SALARIES AND SETTLEMENTS
Page 252supernumerary lots in South Eighth, be for the use of the ministry on the south side of the river. This has been sold, and the interest of the proceeds aids to meet parish expenses.
LINE BROOK PARISH
LINE BROOK CHURCH
Page 253 Page 254 Page 255 Page 256 Page 257
Page 254John Adams, and Constant Floyd. He was of about the common height and of a florid complexion. He was a man of integrity, whose motives and exertions were to benefit his fellow beings.
Page 256this year, they dissolved. The original Society of Baptists continued, after the secession from them, only one year.
MINISTERS OF CHEBACCO PARISH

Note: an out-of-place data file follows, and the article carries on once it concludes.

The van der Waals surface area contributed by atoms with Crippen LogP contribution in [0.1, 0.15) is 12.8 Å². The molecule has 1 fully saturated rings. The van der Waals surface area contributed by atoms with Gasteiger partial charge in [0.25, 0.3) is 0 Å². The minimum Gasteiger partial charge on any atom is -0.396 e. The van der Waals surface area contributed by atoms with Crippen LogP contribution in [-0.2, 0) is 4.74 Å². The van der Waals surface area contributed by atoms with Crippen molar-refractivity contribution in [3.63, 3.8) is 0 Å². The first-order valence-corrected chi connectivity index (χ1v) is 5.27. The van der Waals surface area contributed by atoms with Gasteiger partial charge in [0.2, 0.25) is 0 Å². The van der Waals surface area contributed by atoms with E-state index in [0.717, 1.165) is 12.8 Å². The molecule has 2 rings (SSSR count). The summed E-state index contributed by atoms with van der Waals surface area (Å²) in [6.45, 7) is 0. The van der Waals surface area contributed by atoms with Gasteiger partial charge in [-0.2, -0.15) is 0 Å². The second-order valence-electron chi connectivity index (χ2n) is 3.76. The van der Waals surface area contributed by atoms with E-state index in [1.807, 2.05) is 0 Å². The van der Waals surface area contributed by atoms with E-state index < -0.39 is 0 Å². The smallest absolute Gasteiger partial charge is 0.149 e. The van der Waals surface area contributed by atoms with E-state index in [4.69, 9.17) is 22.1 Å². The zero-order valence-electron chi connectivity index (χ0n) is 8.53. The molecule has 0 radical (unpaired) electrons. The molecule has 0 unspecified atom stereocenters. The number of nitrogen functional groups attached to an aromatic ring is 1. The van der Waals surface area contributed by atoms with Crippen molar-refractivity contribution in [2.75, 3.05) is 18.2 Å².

Page 259of Andros was overthrown. Dec. 24th. He was appointed with the selectmen, by the town, to draw up, according to the order of the General Court, a narrative of the late Governor's treatment towards himself, and other Ipswich inhabitants. This narrative, like others of the kind, was forwarded to England to substantiate charges against Andros, for mal-administration. — About this time, Mr. Wise deemed it his duty to prosecute Mr. Dudley, Chief Justice, for refusing him the privileges of the habeas corpus act, while he was imprisoned. — 201690, July 5th. He is desired by the Legislature to go as Chaplain in the expedition against Canada. He went. — When, in 1705, it was recommended by the Boston clergymen, as an association, to other similar bodies, to consider the proposal for having each association so connected with its Churches, as to form a Standing Council, to which ecclesiastical difficulties might be referred, Mr. Wise was active to prevent such a measure. On this occasion, he wrote "The Church's Quarrel Espoused," printed 1710. About 1717, he published " A Vindication of the Government of the New England Churches." Both of these productions are deservedly standard works in ecclesiastical concerns. — 1721. He was among the few philanthropists, who came forward to advocate the inoculation for the small-pox, against deep-rooted prejudices and general reproaches. During his ministry, there was a remarkable coincidence between one of his prayers and the result. A boat's crew from his parish were captured by pirates on our coast. When beseeching the Lord, on a Sabbath morning, to give them speedy deliverance, he said, "Great God! if there is no other way, may they rise and butcher their enemies." The next day the men arrived and related, that, the very morning before, they had attacked the pirates and killed them. — In person, Mr. Wise was of a majestic form, and of great muscular strength and activity. When young and before his ordination, he was accounted a superior wrestler. Such repute was much more respectable in his day than in ours. Some years after his settlement at Chebacco, Capt. John Chandler of Andover, who had found no champion able to throw him, came down on purpose to prevail with Mr. Wise to try strength with him. After much objection, he consented to